Mental Health

The Strands of Equality

Sometimes referred to as ‘The Six Equality Strands’, these are the characteristics which are protected by law under The Equalities Act of 2010.  Despite this, we still have discrimination and this can have a huge impact on mental health and the treatment of mental ill health.

Mental Health and Sexuality

LGBTIQ+ stands for lesbian, gay, bisexual, trans, intersex, queer or questioning. 

The LGBTIQ+ communities face discrimination, stigma, bullying, hate crimes and social isolation.  Because of this, mental health conditions such as depression, anxiety, suicidal thoughts and substance abuse are more common.

It’s quite frightening to think that up until as recently as 1990 homosexuality was classed as a mental illness by the Word Health Organisation. So it’s not surprising that even now one in eight LGBTIQ+ people report feeling discriminated against when accessing health services.

Transsexualism has only just been removed from the ICD11 (international classification of diseases) which is good news for the transgendered community as it is no longer viewed as a mental health illness.

Mental Health and Gender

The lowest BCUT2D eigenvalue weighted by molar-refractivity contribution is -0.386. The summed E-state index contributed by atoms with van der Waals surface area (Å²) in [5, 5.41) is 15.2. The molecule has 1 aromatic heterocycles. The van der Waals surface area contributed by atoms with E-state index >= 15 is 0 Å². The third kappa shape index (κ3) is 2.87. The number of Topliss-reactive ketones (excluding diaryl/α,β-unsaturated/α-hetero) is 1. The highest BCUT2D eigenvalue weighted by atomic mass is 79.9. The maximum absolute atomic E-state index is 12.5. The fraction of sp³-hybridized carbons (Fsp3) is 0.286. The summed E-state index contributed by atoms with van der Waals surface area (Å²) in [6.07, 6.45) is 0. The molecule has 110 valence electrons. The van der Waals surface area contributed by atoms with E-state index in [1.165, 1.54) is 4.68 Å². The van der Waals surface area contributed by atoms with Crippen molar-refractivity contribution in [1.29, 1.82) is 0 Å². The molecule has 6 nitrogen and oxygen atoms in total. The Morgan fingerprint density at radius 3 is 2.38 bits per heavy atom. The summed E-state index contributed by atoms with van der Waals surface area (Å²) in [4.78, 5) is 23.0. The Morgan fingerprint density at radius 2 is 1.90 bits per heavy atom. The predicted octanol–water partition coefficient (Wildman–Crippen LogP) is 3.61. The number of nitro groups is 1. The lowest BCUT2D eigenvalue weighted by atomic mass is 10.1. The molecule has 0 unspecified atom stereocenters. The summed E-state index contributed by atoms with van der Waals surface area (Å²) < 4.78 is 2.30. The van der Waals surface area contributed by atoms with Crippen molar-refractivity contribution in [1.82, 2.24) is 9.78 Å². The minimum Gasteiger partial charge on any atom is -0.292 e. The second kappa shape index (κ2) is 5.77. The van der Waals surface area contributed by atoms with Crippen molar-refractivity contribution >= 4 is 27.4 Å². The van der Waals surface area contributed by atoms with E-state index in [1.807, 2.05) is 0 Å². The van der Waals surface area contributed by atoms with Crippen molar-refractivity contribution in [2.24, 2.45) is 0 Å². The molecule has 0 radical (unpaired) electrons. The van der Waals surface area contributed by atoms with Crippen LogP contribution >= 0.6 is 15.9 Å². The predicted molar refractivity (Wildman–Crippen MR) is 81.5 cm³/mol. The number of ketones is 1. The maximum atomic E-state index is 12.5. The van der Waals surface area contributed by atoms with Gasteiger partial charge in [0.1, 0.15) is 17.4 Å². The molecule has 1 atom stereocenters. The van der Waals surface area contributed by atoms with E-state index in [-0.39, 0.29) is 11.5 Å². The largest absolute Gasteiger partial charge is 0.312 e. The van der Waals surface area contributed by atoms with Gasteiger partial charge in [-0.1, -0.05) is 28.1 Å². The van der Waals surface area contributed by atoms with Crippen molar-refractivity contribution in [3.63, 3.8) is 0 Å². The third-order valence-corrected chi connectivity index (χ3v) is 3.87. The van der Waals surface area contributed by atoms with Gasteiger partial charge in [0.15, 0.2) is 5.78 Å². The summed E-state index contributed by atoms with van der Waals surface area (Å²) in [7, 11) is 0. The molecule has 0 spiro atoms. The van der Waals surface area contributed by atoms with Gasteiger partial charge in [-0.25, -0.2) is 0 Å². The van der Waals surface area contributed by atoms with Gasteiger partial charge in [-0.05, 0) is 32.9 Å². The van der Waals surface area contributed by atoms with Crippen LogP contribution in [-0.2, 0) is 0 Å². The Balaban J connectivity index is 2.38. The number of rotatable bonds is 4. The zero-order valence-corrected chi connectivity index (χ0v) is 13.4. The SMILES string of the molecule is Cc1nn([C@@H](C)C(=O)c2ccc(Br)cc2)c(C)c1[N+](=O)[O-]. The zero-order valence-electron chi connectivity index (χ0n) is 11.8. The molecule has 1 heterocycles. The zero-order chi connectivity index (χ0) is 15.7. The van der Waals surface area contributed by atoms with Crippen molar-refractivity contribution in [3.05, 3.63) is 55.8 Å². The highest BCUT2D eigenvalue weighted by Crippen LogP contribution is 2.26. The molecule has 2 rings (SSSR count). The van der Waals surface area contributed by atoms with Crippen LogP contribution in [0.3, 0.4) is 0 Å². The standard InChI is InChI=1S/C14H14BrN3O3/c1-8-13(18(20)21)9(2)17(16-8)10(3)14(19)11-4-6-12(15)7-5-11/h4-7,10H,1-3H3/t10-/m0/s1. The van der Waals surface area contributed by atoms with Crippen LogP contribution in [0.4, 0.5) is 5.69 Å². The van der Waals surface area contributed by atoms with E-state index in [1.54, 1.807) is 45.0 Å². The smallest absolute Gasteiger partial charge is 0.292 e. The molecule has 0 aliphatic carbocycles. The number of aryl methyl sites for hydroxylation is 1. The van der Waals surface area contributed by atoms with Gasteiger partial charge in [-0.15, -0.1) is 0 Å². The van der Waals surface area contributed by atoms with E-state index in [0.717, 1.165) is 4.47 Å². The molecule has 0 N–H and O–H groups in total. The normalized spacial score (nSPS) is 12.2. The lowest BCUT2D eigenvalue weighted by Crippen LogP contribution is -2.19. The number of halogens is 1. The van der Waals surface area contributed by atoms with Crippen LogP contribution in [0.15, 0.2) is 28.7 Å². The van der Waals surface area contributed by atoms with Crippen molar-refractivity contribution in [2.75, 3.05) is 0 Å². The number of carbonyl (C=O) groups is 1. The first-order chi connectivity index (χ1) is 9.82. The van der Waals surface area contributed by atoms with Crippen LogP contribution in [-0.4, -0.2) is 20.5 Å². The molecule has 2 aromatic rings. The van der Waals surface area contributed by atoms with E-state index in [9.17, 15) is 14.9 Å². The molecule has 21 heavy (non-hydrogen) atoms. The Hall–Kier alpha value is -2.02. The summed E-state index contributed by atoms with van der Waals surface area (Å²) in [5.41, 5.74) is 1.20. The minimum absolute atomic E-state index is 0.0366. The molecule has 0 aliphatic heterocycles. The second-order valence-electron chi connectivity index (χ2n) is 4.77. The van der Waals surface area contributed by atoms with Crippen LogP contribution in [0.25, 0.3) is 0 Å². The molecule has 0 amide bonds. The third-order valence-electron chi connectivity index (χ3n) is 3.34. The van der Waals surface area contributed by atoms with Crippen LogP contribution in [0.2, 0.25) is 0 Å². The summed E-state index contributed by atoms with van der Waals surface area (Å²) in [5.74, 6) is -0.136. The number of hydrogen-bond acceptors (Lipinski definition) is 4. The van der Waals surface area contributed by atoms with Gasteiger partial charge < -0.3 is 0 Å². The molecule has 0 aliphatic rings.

There are many differences in the way that men and women experience mental distress.

Men are more likely to die by suicide than women and women are more likely to experience depression. There are a variety of complex reasons for this so I’ve listed a few below.

Men are more likely to suffer from substance abuse which increases the risk for suicide.  They’re also less emotionally literate than women and will bottle things up.

Women are the largest single group of people affected by PTSD because of the massive amount of sexual violence they are victims of.

Women are also more likely to be diagnosed with depression because of patriarchal society but also because of gender bias in treatment. I.e. they are more likely to be diagnosed with depression even when scoring the same as men on standardised tests.

Mental Health, Race and Ethnicity

Institutional racism exists in society which negatively impacts the mental health of those from Black and Minority Ethnic backgrounds and the help that they receive.

Mental Health and Age

As people age, their role in society changes and so does their health.  Friends and relatives may pass away, children leave home, there may be money worries and they may feel isolated or not useful anymore.  

Suicide is more prevalent in men aged 44-49 and depression is more prevalent in older people.

Among younger people, self-harm and eating disorders are more common.  Schizophrenia is more common in young people aged 16-25.

Mental Health and Disability

Physical disability can have a negative impact on someone’s mental health. They may feel isolated because they cannot participate with other people in physical activities such as sport.  There may be problems accessing buildings or transport. And for those with learning disabilities, there may also be problems with communication and coping skills.  A person with a mental health condition that significantly impacts their life for 12 months or more is considered a disability and so that means they are protected from discrimination by law.